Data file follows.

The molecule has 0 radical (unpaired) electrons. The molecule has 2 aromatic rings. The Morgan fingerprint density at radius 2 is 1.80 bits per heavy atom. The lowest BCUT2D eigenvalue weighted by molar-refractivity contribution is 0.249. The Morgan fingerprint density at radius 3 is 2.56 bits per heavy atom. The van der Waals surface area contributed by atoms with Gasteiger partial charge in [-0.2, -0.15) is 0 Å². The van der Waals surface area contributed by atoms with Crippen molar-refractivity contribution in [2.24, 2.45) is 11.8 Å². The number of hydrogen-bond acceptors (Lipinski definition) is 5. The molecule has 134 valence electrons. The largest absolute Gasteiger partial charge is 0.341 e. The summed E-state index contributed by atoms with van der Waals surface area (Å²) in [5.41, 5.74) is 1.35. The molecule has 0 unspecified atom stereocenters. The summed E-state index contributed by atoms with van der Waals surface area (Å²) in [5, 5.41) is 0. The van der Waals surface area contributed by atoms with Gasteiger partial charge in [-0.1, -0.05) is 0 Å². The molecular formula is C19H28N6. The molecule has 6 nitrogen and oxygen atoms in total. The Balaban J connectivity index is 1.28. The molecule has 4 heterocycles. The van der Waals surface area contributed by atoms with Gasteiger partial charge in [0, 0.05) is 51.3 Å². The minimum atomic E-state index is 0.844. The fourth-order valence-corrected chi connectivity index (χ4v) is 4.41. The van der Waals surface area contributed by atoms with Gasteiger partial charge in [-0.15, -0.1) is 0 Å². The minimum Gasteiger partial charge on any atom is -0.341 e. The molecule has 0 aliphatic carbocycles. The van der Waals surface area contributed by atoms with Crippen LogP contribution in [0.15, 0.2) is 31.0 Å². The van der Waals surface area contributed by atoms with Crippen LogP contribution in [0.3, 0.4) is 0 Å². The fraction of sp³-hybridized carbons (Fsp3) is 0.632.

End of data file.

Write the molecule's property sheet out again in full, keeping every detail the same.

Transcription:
The molecule has 0 radical (unpaired) electrons. The molecule has 2 aromatic rings. The Morgan fingerprint density at radius 2 is 1.80 bits per heavy atom. The lowest BCUT2D eigenvalue weighted by molar-refractivity contribution is 0.249. The Morgan fingerprint density at radius 3 is 2.56 bits per heavy atom. The van der Waals surface area contributed by atoms with Gasteiger partial charge in [-0.2, -0.15) is 0 Å². The van der Waals surface area contributed by atoms with Crippen molar-refractivity contribution in [2.24, 2.45) is 11.8 Å². The number of hydrogen-bond acceptors (Lipinski definition) is 5. The molecule has 134 valence electrons. The largest absolute Gasteiger partial charge is 0.341 e. The summed E-state index contributed by atoms with van der Waals surface area (Å²) in [5.41, 5.74) is 1.35. The molecule has 0 unspecified atom stereocenters. The summed E-state index contributed by atoms with van der Waals surface area (Å²) in [5, 5.41) is 0. The van der Waals surface area contributed by atoms with Gasteiger partial charge in [-0.1, -0.05) is 0 Å². The molecular formula is C19H28N6. The molecule has 6 nitrogen and oxygen atoms in total. The Balaban J connectivity index is 1.28. The molecule has 4 heterocycles. The van der Waals surface area contributed by atoms with Gasteiger partial charge in [0, 0.05) is 51.3 Å². The minimum atomic E-state index is 0.844. The fourth-order valence-corrected chi connectivity index (χ4v) is 4.41. The van der Waals surface area contributed by atoms with Gasteiger partial charge in [-0.15, -0.1) is 0 Å². The minimum Gasteiger partial charge on any atom is -0.341 e. The molecule has 0 aliphatic carbocycles. The van der Waals surface area contributed by atoms with Crippen LogP contribution in [0.15, 0.2) is 31.0 Å². The van der Waals surface area contributed by atoms with Crippen LogP contribution in [0.3, 0.4) is 0 Å². The fraction of sp³-hybridized carbons (Fsp3) is 0.632.